Samurai Shodown V Review - Screenshot 1 of 4

Arriving at a time when the company was having financial difficulties, SNK handed development duties of Samurai Shodown V over to Yuki Enterprise. On the surface, it seemed like they’d crafted a typical sequel with all but one of part IV’s sixteen playable fighters making it across - along with a bunch of new characters and some combat tweaks. There are some changes and omissions, however, and these make the game a little different to what has come before.

The differently behaving 'Slash' and 'Burst' variants have been dropped along with the three modes that determined your blocking ability and the performance of your Rage Gauge. Instead, you just pick your fighter, and although a couple of the newcomers play like alternate versions of the existing cast, there's only one flavour of each character. Other changes include a dedicated button (used in conjunction with directional input) for hops, rolls and lying down, whilst combos don't really feature in combat anymore.

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It's not all omissions, however. You now have a sword meter and its power decreases when you attack. It fills back up, but should it not be at full when you perform your next swipe, the impact is lessened. Patience was often key in previous instalments and it is good to see it has not been completely abandoned here.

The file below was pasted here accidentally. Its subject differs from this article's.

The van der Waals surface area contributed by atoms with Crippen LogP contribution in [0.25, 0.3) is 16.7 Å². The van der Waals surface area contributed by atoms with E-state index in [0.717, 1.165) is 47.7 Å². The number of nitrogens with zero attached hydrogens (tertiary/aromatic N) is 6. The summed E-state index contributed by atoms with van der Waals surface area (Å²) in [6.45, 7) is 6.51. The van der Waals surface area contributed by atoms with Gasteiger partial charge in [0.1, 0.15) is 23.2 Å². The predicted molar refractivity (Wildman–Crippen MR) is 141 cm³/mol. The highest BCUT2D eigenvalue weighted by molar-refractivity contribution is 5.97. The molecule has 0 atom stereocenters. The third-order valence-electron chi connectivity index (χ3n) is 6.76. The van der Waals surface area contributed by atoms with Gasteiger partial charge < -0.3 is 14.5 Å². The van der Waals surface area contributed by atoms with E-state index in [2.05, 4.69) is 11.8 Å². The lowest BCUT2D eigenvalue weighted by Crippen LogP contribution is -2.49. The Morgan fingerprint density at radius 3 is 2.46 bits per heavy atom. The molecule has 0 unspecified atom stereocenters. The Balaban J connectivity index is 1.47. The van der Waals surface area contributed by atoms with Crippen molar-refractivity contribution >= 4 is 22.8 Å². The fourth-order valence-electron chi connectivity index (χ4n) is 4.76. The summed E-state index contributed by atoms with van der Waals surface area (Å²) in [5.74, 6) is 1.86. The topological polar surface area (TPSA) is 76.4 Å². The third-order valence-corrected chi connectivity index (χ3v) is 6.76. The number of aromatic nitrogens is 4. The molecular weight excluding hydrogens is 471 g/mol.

Suicide inputs are still available, allowing you to forfeit a round in exchange for a full Rage Gauge in the next, giving you a few options like a Rage Explosion (brief invincibility) to get out of a tight spot and a super attack. This game also introduces 'Concentration One'; available when low on health, this can be used to slow down time for your opponent whilst you continue to move at normal speed.

Overall there’s a different feel to fights and, although there are several things to consider, bouts do tend to devolve into a challenge of who can get in a few heavy blows first. The system also seems to favour the new additions over the returning fighters. There are eight newcomers in all and these include multiple sword-carrying Yoshitora, arrow-firing Mina, and powerful creature Kusaregedo, whose sprite is huge. The best addition, however, is not one of these new characters, but a hidden one: Galford’s dog, Poppy!

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Samurai Shodown V may have arrived seven years after the fourth game, but presentation-wise the game doesn’t really stand out from the rest of the series (in fact, some stages look quite plain). The centuries-old setting is still used to good effect, however, and the traditional sounding music adds to the atmosphere. One notable change is that the violence has been toned down, with the finishing moves gone, although you can visit the options menu to turn the blood white if you’d like to go for that SNES Mortal Kombat feel.